Posted on March 2, 2015 by ashley
In today’s cybersecurity landscape, organizations now realize that the question of “if” they will be targeted by a cyber attack is no longer valid; they should be asking themselves “when” it will happen and if they are prepared. Cyber criminals, driven by various motives, continue to develop highly-focused attacks to steal an organization’s valuable intellectual property as well as customer, partner and employee data. When attackers have the right resources (excess time and money), even the largest organizations are at risk – as we have seen in recent news. Today’s attackers are skilled, well-funded, patient, targeted and carefully cover their tracks when gaming a system.
The average cost of a data breach is $3.5 million, up 15% from 2013. For each lost record the cost on average $136, up 9% from 2013. Source: Ponemon Institute
It isn’t reasonable to think that every cyber attack can be prevented, but it is reasonable that those who have a stake in your company expect you to have plans for breach prevention and incident response. If your organization is unable to adequately contain a breach and handle the aftermath, you could lose millions or your business itself.
• Nortel Networks: ZDNet reported alleged Chinese attackers compromised the company for almost a decade. In four years’ time, Nortel finally detected the breach but then failed to follow a recommendation given by a consultant which led to a filing for bankruptcy protection six years later.
• Target: A US Senate report on the breach states, “Target missed information provided by its anti-intrusion software about the attacker’s escape plan, allowing attackers to steal as many as 110 million customer records.”
The new pressure on boards to engage in protection of the company’s data and their incident response plans is one unexpected result of the Target breach that experts can agree on. Seven out of ten board members were recommended to step down by the proxy advisor Institutional Shareholder Services (ISS) who places responsibility on the committees that were supposed to ensure proper risk management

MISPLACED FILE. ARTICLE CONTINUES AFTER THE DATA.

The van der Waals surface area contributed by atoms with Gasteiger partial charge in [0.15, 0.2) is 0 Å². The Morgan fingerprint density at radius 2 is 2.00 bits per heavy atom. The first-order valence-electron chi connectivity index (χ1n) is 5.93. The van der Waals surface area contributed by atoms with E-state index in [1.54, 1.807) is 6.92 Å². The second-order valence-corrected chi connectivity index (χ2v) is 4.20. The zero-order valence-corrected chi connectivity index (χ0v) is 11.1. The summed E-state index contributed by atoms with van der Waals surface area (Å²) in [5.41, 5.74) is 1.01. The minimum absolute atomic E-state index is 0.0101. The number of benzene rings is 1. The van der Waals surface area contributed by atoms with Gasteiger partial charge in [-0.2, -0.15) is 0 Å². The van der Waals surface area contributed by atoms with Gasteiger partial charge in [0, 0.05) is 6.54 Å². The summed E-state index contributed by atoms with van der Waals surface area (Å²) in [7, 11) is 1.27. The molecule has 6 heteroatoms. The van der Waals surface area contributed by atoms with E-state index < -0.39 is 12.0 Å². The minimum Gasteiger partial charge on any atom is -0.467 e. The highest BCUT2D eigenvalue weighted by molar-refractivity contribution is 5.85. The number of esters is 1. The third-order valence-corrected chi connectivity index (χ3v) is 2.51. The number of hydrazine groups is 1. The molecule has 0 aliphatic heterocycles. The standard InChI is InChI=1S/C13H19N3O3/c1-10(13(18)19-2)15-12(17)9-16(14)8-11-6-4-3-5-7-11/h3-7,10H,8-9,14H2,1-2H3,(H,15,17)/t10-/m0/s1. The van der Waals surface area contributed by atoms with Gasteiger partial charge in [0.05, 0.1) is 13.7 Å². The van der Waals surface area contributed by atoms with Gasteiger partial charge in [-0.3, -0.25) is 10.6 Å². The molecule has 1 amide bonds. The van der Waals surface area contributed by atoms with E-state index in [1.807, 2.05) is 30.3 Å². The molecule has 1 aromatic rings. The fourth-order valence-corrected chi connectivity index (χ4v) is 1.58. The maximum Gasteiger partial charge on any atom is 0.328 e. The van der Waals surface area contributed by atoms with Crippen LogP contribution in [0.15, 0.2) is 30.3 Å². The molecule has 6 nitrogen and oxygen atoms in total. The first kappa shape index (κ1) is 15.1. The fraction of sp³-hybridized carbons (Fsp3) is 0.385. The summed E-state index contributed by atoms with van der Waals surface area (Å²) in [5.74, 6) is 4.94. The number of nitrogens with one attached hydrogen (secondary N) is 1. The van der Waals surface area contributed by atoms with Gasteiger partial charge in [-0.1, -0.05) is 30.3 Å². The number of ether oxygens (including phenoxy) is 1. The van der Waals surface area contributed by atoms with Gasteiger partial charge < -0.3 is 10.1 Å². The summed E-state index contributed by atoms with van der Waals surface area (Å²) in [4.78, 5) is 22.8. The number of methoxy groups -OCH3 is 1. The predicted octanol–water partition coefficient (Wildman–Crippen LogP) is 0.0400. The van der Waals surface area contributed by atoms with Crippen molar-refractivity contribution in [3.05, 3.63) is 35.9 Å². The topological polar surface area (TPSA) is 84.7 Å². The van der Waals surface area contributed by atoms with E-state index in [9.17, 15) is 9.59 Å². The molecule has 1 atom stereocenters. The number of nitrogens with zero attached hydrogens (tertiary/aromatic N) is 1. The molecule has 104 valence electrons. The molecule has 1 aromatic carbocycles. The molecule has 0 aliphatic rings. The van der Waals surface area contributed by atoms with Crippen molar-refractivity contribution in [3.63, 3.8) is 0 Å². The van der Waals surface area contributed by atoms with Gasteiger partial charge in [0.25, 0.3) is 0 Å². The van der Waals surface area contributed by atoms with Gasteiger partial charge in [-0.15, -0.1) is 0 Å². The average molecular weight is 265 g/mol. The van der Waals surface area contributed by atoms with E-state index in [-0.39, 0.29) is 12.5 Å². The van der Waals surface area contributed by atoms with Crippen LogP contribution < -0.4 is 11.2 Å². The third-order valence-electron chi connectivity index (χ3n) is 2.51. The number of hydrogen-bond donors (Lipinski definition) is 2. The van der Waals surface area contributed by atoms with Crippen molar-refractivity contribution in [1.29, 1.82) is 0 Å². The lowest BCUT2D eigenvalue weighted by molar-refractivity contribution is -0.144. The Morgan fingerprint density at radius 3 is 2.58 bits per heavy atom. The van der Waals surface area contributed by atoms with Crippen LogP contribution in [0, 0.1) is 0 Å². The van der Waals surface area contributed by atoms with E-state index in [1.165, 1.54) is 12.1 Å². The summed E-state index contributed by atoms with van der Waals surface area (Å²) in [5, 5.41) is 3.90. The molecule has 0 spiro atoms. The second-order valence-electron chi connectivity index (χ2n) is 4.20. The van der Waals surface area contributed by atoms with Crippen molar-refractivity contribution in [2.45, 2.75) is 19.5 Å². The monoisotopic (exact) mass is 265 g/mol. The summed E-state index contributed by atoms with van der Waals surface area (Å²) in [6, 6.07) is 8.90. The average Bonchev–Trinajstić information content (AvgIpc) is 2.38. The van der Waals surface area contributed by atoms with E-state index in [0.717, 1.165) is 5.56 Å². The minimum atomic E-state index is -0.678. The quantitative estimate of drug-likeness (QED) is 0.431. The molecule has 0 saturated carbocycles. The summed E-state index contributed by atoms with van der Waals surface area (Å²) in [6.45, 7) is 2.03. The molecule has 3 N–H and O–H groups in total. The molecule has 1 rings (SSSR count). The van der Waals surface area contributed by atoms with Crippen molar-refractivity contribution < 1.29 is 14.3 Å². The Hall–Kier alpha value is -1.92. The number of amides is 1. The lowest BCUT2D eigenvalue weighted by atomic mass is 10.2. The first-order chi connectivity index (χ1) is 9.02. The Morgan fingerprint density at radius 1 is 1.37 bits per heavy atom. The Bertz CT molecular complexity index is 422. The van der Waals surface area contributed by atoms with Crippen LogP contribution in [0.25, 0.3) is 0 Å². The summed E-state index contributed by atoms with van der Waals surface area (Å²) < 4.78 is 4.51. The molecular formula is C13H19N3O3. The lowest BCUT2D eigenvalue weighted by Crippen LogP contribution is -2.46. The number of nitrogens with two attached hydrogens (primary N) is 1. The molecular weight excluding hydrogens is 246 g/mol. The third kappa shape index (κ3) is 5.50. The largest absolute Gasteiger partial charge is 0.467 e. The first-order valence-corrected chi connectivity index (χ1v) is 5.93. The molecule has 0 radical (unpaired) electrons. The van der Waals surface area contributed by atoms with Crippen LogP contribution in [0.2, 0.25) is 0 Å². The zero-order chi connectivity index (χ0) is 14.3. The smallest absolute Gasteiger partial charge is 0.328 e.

• Sony Pictures Entertainment: This large-scale breach prevented the release of a film that cost $40 million to produce, and Wired Magazine reported that former employees are suing the company for failing to protect their personal data.
• JPMorgan Chase: Bloomberg reported that JPMorgan Chase spent $250 million annually for cybersecurity but was unable to prevent the intrusion that led to the exposure of 76 million households’ data.
Compliance Corner: How Incident Response is Regulated Today
Establish Your Incident Management Program
Once an attack has already occurred, it is too late to map out your response plan. Without a plan already in place, it is nearly impossible to contain or stop the breach while investigating and restoring IT services.
To have an effective incident management program, it must be on-going and enable you to identify risk. You can’t perceive the effort as just another regulatory obligation because it can mean the difference between your organization’s recovery and future success or irreparable damage. Implement an ongoing program, define your procedures, test them, and train as many people inside and outside of IT as you can. Set a baseline today, layout a roadmap for future improvement, and begin developing relationships with peers and other industry experts to share best practices.
Learn how one credit union leveraged cprlorca’s cloud-based software solution, TraceCSO, to create an incident response policy as well as leverage pre-built workflow, forms and testing capabilities that allowed the institution to prove their capacity to recover from a breach. Click here to download the TraceCSO Incident Response Use Case.
Posted in Incident Response Management